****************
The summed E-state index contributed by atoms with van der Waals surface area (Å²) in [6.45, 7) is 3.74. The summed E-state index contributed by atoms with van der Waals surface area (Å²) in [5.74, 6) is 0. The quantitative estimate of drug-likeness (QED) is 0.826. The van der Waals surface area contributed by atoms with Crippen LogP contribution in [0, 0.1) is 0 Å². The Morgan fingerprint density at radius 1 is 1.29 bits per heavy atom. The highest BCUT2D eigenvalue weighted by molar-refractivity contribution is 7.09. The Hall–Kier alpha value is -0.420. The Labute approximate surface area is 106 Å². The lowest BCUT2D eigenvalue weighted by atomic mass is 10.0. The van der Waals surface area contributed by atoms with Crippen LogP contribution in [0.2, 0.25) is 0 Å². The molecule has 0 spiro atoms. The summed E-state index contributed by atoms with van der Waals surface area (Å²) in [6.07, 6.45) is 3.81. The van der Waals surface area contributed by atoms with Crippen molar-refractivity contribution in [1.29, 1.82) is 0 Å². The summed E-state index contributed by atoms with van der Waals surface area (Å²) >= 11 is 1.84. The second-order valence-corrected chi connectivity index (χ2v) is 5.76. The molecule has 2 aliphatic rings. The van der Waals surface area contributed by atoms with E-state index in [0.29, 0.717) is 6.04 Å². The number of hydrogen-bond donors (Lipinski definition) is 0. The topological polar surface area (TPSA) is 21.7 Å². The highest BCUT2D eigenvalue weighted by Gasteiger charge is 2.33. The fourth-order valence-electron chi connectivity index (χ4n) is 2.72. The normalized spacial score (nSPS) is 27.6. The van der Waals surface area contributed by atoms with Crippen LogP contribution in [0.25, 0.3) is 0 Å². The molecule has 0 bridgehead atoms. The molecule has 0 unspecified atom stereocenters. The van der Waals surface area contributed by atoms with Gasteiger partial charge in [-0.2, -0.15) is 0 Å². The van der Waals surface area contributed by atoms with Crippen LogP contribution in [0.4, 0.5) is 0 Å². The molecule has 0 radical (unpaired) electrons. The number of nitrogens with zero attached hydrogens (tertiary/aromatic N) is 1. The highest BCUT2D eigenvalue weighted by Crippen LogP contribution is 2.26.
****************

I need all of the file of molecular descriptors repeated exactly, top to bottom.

The summed E-state index contributed by atoms with van der Waals surface area (Å²) in [6.45, 7) is 3.74. The summed E-state index contributed by atoms with van der Waals surface area (Å²) in [5.74, 6) is 0. The quantitative estimate of drug-likeness (QED) is 0.826. The van der Waals surface area contributed by atoms with Crippen LogP contribution in [0, 0.1) is 0 Å². The Morgan fingerprint density at radius 1 is 1.29 bits per heavy atom. The highest BCUT2D eigenvalue weighted by molar-refractivity contribution is 7.09. The Hall–Kier alpha value is -0.420. The Labute approximate surface area is 106 Å². The lowest BCUT2D eigenvalue weighted by atomic mass is 10.0. The van der Waals surface area contributed by atoms with Crippen LogP contribution in [0.2, 0.25) is 0 Å². The molecule has 0 spiro atoms. The summed E-state index contributed by atoms with van der Waals surface area (Å²) in [6.07, 6.45) is 3.81. The van der Waals surface area contributed by atoms with Crippen molar-refractivity contribution in [1.29, 1.82) is 0 Å². The summed E-state index contributed by atoms with van der Waals surface area (Å²) >= 11 is 1.84. The second-order valence-corrected chi connectivity index (χ2v) is 5.76. The molecule has 2 aliphatic rings. The van der Waals surface area contributed by atoms with E-state index in [0.29, 0.717) is 6.04 Å². The number of hydrogen-bond donors (Lipinski definition) is 0. The topological polar surface area (TPSA) is 21.7 Å². The highest BCUT2D eigenvalue weighted by Gasteiger charge is 2.33. The fourth-order valence-electron chi connectivity index (χ4n) is 2.72. The normalized spacial score (nSPS) is 27.6. The van der Waals surface area contributed by atoms with Crippen LogP contribution in [0.25, 0.3) is 0 Å². The molecule has 0 bridgehead atoms. The molecule has 0 unspecified atom stereocenters. The van der Waals surface area contributed by atoms with Gasteiger partial charge in [-0.2, -0.15) is 0 Å². The van der Waals surface area contributed by atoms with Crippen LogP contribution in [0.4, 0.5) is 0 Å². The molecule has 0 radical (unpaired) electrons. The number of nitrogens with zero attached hydrogens (tertiary/aromatic N) is 1. The highest BCUT2D eigenvalue weighted by Crippen LogP contribution is 2.26.